Urban design is at the core of many of the topics we study, ranging from the design of city parks to streetscapes, to the way that we handle urban courtyards, storm water infrastructure, and food production in places and spaces that may not have been ideally designed for these purposes. For example, within the lifetime of many of our graduates, seven out of 10 people will live in cities and this shift presents profound opportunities for our field and for our program. Landscape architecture, environmental and urban design are essential tools that can help us innovate, envision and creatively address the way we live, work and play in the settings where the majority of the world will live for many years to come.
About how many students enroll in the major each year?
Approximately 28 new students will be joining us this fall. Through a number of initiatives aimed at showcasing our work and that of our alumni, and through the generous support of current and future industry partners and benefactors, we expect to grow in the coming years to keep pace with the demand for our graduates, and to facilitate our increasing involvement in various grants and research opportunities. In recent years, we’ve had success in securing grants from organizations like the U. S. Department of Transportation, Miami-Dade County District 11, the Landscape Architecture Foundation, the Community Foundation of Broward, the Cejas Family Foundation and others. These have made possible various collaborations, research projects, investigations, graduate assistantships and exhibitions.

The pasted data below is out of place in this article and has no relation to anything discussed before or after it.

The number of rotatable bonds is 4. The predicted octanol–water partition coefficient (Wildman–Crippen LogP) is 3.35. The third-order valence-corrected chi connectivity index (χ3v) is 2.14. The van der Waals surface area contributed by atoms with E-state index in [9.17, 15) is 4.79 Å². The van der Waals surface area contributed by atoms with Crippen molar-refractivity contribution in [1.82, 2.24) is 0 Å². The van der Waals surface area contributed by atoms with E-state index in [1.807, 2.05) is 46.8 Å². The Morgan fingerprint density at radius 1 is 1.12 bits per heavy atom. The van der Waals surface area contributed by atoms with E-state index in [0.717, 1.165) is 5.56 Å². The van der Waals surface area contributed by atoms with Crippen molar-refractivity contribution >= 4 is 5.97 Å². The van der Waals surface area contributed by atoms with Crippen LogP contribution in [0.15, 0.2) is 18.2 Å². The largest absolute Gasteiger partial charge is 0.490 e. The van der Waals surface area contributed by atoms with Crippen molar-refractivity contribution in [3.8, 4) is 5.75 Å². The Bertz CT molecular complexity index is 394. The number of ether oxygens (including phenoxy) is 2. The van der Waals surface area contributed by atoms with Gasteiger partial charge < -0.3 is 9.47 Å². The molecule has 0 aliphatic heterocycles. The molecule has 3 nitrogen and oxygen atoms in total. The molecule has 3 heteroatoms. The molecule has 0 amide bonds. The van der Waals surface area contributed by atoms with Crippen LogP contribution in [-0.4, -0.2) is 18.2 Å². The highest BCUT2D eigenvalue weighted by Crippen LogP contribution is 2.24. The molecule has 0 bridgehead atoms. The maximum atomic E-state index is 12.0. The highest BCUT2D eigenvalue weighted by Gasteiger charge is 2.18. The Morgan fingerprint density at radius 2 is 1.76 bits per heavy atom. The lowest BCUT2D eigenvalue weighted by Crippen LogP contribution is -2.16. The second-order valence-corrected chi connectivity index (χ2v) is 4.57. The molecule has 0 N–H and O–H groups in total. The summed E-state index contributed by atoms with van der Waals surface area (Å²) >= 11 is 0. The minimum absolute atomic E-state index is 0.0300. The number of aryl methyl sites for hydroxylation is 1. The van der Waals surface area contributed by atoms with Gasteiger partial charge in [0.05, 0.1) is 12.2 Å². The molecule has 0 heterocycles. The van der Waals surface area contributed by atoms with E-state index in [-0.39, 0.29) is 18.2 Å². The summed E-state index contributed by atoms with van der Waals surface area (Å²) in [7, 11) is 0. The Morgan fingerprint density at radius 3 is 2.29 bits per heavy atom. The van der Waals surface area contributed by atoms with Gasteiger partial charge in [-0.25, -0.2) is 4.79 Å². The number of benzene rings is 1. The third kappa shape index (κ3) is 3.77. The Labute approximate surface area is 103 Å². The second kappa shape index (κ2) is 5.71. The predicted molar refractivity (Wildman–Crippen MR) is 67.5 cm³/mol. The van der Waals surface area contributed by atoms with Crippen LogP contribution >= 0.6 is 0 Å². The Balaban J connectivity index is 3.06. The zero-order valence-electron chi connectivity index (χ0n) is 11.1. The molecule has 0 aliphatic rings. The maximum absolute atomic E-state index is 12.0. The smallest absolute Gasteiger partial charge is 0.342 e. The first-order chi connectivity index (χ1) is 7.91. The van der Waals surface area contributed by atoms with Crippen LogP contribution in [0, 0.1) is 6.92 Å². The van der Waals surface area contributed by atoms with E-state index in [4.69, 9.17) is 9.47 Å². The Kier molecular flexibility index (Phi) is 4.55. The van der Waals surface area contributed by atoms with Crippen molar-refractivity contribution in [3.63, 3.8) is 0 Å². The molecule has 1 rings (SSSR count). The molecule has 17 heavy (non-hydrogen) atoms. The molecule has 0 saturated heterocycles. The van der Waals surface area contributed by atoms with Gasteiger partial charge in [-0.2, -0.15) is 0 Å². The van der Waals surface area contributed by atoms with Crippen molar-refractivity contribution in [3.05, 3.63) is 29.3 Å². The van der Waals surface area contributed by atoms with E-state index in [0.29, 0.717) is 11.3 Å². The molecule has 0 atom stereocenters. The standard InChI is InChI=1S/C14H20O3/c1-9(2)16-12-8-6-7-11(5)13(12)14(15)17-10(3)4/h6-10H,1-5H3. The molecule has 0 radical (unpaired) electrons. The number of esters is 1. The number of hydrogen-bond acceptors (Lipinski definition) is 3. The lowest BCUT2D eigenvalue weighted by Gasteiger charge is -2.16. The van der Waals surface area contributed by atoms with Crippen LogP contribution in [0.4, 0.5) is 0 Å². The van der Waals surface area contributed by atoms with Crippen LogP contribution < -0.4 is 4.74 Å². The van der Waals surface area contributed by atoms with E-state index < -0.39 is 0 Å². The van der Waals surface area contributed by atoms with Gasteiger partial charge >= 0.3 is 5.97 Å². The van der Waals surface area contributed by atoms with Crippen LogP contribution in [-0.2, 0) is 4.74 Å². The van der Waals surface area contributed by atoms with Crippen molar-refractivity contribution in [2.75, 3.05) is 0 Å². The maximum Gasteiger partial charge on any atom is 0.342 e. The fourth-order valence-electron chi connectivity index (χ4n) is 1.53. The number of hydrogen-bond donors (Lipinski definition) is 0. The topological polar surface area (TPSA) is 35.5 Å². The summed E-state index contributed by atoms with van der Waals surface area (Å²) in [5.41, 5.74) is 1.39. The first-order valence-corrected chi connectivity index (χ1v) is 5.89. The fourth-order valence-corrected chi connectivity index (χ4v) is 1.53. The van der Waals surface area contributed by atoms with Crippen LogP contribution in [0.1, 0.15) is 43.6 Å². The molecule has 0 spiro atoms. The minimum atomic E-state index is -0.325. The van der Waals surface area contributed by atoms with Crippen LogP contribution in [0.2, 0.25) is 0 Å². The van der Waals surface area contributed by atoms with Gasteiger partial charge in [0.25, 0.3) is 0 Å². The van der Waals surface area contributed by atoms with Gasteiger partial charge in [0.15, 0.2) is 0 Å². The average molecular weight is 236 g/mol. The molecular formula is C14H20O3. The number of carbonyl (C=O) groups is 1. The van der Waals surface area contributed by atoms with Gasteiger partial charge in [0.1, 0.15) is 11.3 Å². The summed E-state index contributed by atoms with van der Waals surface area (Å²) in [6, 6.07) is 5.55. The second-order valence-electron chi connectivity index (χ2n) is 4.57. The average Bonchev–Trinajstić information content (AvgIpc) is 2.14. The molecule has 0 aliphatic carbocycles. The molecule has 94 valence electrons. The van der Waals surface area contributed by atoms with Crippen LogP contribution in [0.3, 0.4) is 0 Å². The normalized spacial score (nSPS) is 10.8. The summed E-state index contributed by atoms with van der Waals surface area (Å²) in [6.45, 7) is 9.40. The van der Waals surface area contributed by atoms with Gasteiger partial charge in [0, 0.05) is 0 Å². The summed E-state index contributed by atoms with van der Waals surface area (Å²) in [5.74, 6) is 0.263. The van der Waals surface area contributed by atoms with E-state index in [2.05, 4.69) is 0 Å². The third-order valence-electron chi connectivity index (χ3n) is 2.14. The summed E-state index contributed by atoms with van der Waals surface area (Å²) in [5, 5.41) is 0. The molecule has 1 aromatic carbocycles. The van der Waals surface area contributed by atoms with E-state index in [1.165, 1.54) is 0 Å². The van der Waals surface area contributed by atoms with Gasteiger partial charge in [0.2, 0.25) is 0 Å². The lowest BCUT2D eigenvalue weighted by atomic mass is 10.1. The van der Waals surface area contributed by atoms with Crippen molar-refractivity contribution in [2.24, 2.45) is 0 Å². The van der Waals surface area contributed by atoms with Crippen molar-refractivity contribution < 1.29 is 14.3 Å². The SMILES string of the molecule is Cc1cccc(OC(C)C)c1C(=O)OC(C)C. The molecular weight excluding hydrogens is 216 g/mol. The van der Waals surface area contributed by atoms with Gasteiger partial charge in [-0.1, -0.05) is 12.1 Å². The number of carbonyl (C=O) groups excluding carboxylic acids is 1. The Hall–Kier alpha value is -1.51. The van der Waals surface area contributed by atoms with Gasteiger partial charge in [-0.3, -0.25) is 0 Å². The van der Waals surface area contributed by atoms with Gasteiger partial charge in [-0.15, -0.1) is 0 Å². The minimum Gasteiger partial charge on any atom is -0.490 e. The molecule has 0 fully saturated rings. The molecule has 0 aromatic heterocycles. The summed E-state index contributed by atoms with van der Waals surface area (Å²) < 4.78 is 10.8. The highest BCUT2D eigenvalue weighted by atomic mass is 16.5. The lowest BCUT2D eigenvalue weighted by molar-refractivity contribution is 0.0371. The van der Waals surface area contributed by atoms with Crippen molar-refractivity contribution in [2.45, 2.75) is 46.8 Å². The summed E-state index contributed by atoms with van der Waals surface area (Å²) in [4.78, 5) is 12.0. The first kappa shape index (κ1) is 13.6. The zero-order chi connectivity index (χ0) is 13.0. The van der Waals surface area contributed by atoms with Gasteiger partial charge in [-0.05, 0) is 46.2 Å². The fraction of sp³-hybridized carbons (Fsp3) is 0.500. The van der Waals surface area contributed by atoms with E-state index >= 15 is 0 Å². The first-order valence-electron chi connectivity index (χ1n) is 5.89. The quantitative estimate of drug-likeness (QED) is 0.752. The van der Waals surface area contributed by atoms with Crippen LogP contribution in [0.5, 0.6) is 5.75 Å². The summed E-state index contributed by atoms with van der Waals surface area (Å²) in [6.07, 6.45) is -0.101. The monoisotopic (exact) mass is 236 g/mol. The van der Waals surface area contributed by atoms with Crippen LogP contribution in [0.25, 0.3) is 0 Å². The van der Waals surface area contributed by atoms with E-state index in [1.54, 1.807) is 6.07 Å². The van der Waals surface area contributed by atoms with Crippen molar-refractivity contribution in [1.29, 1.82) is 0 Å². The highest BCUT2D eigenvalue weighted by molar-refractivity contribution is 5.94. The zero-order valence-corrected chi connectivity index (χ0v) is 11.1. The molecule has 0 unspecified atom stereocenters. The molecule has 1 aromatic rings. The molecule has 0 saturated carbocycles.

Where do the students tend to come from?
In terms of our incoming classes, the diversity of backgrounds of our applicants is particularly notable, spanning from business to art to journalism and to many other fields. We seem to attract broad thinkers and a rich diversity of life experiences. Even though our applicants’ educational and professional trajectories are all very different, however, they all finish with an accredited professional Masters of Landscape Architecture (MLA) degree.
Depending on the applicant’s academic credentials, students can obtain a Masters Degree via a 5-year accelerated track as freshmen, or through a more traditional route that usually requires two to three years of study, although we are one of the few programs nationally where students with an architecture masters can obtain an MLA in three semesters.
What are some of the most popular courses?
We have a number of electives which are very popular within the School of Architecture and which attract students beyond our department. Some of these courses are: Site Analysis + Design, which uses mapping and diagramming to better understand sites; Visual Notations, which teaches students how to draw, but more importantly how to see; and Catalysts of the Urban Canvas, which looks at projects that are instigators of change in the city, using Miami as its “idea laboratory.”
Who are some of your key professors and what are their backgrounds?
I invite you to take a look at our faculty page, which includes bios with significant accomplishments and titles. We have three full-time faculty members and myself as chair, in addition to a talented network of adjunct faculty. Our faculty includes graduates from some of the leading programs in the country and their backgrounds range from engineering to art to architecture and design.